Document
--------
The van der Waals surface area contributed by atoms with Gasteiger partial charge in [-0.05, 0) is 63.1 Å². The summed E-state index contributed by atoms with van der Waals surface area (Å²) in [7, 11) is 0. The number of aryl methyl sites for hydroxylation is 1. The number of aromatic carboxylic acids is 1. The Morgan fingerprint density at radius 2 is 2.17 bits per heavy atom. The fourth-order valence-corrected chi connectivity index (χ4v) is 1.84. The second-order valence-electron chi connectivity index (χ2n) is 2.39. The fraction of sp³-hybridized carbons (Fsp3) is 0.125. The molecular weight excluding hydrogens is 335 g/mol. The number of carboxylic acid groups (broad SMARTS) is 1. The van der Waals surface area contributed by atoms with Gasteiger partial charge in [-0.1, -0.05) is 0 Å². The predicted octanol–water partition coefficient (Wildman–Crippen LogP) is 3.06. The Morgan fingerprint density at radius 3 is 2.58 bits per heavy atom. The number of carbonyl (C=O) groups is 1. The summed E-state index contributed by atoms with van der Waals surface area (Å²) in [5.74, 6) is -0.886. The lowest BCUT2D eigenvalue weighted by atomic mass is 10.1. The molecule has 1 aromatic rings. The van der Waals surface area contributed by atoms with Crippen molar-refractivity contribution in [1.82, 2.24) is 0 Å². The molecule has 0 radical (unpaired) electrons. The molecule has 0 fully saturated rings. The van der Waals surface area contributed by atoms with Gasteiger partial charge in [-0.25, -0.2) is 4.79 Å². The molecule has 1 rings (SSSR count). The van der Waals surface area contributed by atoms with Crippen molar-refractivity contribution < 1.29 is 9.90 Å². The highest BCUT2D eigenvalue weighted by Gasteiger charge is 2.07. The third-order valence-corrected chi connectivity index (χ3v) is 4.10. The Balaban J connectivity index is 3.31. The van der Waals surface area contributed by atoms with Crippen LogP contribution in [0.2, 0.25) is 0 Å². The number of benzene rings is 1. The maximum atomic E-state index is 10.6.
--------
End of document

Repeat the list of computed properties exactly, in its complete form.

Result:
The van der Waals surface area contributed by atoms with Gasteiger partial charge in [-0.05, 0) is 63.1 Å². The summed E-state index contributed by atoms with van der Waals surface area (Å²) in [7, 11) is 0. The number of aryl methyl sites for hydroxylation is 1. The number of aromatic carboxylic acids is 1. The Morgan fingerprint density at radius 2 is 2.17 bits per heavy atom. The fourth-order valence-corrected chi connectivity index (χ4v) is 1.84. The second-order valence-electron chi connectivity index (χ2n) is 2.39. The fraction of sp³-hybridized carbons (Fsp3) is 0.125. The molecular weight excluding hydrogens is 335 g/mol. The number of carboxylic acid groups (broad SMARTS) is 1. The van der Waals surface area contributed by atoms with Gasteiger partial charge in [-0.1, -0.05) is 0 Å². The predicted octanol–water partition coefficient (Wildman–Crippen LogP) is 3.06. The Morgan fingerprint density at radius 3 is 2.58 bits per heavy atom. The number of carbonyl (C=O) groups is 1. The summed E-state index contributed by atoms with van der Waals surface area (Å²) in [5.74, 6) is -0.886. The lowest BCUT2D eigenvalue weighted by atomic mass is 10.1. The molecule has 1 aromatic rings. The van der Waals surface area contributed by atoms with Crippen molar-refractivity contribution in [1.82, 2.24) is 0 Å². The molecule has 0 radical (unpaired) electrons. The molecule has 0 fully saturated rings. The van der Waals surface area contributed by atoms with Gasteiger partial charge in [-0.25, -0.2) is 4.79 Å². The molecule has 1 rings (SSSR count). The van der Waals surface area contributed by atoms with Crippen molar-refractivity contribution < 1.29 is 9.90 Å². The highest BCUT2D eigenvalue weighted by Gasteiger charge is 2.07. The third-order valence-corrected chi connectivity index (χ3v) is 4.10. The Balaban J connectivity index is 3.31. The van der Waals surface area contributed by atoms with Crippen LogP contribution in [0.2, 0.25) is 0 Å². The number of benzene rings is 1. The maximum atomic E-state index is 10.6.